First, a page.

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Question
Posted by: Lin | 2011-10-12

Helping son deal with bully

My son is the youngest in his grade R class. His birthday is the 13th of December. He''ll then turn 6. He has a bully in his class that terrorises the whole class but especially my son. This bully once got hold of the teachers knife that she uses to cut the kids'' apples, ect. and threatened to kill another boy. My son now have nightmares and he''s truly scared of this boy. This child has been misbehaving since day one but always manages to get away with it. I''m now fed up! Last night my son asked me what I''d do if the bully actually stabbed him with a pen which he treatened to do yesterday when the teacher stepped out of class for a while. How do I help my child deal with this kind of kid?

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Our expert says:
Expert ImageCyberShrink

Firstly, this kid is more than a bully, he sounds like an uncontrolled potentially psychopathic brute who can endanger children and perhaps even teachers. He must be formally reported to the teacher, the headmaster, and perhaps the person in the city council and local government responsible for education. Such behaviour absolutely must not be tolerated.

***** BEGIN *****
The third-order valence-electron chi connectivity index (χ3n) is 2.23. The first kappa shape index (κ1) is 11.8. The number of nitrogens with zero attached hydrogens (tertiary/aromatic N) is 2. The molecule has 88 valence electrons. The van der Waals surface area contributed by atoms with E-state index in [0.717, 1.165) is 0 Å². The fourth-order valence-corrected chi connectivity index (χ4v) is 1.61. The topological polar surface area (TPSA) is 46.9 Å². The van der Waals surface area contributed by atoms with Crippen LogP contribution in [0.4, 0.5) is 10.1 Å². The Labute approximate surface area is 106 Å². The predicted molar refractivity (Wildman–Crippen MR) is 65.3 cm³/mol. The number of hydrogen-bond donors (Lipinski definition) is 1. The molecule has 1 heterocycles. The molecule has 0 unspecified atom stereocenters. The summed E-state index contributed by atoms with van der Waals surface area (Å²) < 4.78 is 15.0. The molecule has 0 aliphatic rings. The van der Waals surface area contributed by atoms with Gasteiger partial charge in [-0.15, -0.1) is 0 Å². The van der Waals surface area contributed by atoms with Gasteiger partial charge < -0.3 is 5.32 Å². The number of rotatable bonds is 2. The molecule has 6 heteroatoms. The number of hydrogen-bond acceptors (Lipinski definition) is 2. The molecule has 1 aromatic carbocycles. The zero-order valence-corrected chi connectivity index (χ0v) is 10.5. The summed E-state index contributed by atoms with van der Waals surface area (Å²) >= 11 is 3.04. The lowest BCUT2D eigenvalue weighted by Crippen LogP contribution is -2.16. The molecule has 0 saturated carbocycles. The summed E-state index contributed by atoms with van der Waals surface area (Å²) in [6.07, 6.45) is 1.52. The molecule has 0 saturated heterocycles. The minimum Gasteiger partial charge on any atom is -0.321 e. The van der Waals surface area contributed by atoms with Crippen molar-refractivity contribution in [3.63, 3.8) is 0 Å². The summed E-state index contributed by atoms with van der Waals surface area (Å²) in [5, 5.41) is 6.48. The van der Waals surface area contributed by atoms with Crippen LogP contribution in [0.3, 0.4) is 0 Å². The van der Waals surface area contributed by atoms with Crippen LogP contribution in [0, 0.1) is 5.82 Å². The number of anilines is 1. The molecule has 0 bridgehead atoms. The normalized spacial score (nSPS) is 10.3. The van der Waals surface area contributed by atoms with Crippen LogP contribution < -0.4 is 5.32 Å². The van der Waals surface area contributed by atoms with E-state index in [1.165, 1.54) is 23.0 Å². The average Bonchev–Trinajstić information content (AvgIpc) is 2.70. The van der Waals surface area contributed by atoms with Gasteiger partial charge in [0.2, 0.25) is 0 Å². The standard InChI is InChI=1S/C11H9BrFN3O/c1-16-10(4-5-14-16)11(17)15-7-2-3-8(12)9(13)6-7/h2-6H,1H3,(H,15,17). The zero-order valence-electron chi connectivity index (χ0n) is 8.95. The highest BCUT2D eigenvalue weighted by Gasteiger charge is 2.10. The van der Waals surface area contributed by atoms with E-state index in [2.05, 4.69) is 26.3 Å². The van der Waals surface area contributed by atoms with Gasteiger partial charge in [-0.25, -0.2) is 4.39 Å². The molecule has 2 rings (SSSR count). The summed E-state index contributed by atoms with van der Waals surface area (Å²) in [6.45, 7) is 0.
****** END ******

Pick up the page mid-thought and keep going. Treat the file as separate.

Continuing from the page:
Maria's comments are useful in relation to "ordinary" bullying, but not the out-of-control kid who enjoys hurting and frightening others.
Emotional bullying can be dealt with in the way she describes, as well as ensuring that the teachers do their absolute duty and exert control over bullies. But with the threats of serious physical violence, this goes beyond that.

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Our users say:
Posted by: Nonni | 2011-10-12

Follow the proper channels, doing it yourself, if you threaten to kill somebody can land you in serious trouble - and you are sending totally the wrong message to your child

Reply to Nonni
Posted by: Queen | 2011-10-12

I am by no means a violent person. I don''t believe in it and I don''t condone it. But sometimes its the only language some people understand!
A mother in UK ended up threatening her kids bullies with a baseball bat. This was after she had reported the matter to the police that her son is being abused by bullies at school. No one did anything to help from the teachers to the police.

There is no system in place to tackle bullying in schools. Kids feel alone and some even resort to suicide. So until someone is willing and capable to protect your son out there, I suggest to you do it yourself

Reply to Queen
Posted by: Nonni | 2011-10-12

Lin, If the school is not prepared to act, then you definitely need to take it higher. Everybody is right that your child, and all the others are in danger. Boys bumping heads is not a sattisfactory explanation and the school is letting this child get away with murder.

Reply to Nonni
Posted by: Maria | 2011-10-12

If all else fails and you get no joy from the school, complain to the department of Education.

Reply to Maria
Posted by: Maria | 2011-10-12

My mom ran the aftercare centre at our local primary school for 18 years. One day a dad who was in the SAPS walked in just as one boy shoved another one to the floor. He cornered the perpetrator and told him that what he just did was assault, and he could be arrested. This quickly brought about a change in behaviour.

Lin I think you need to act strongly because it sounds as if your boy might be in actual danger. Are there other parents who will go with you to see the teacher and principal? Strength in numbers.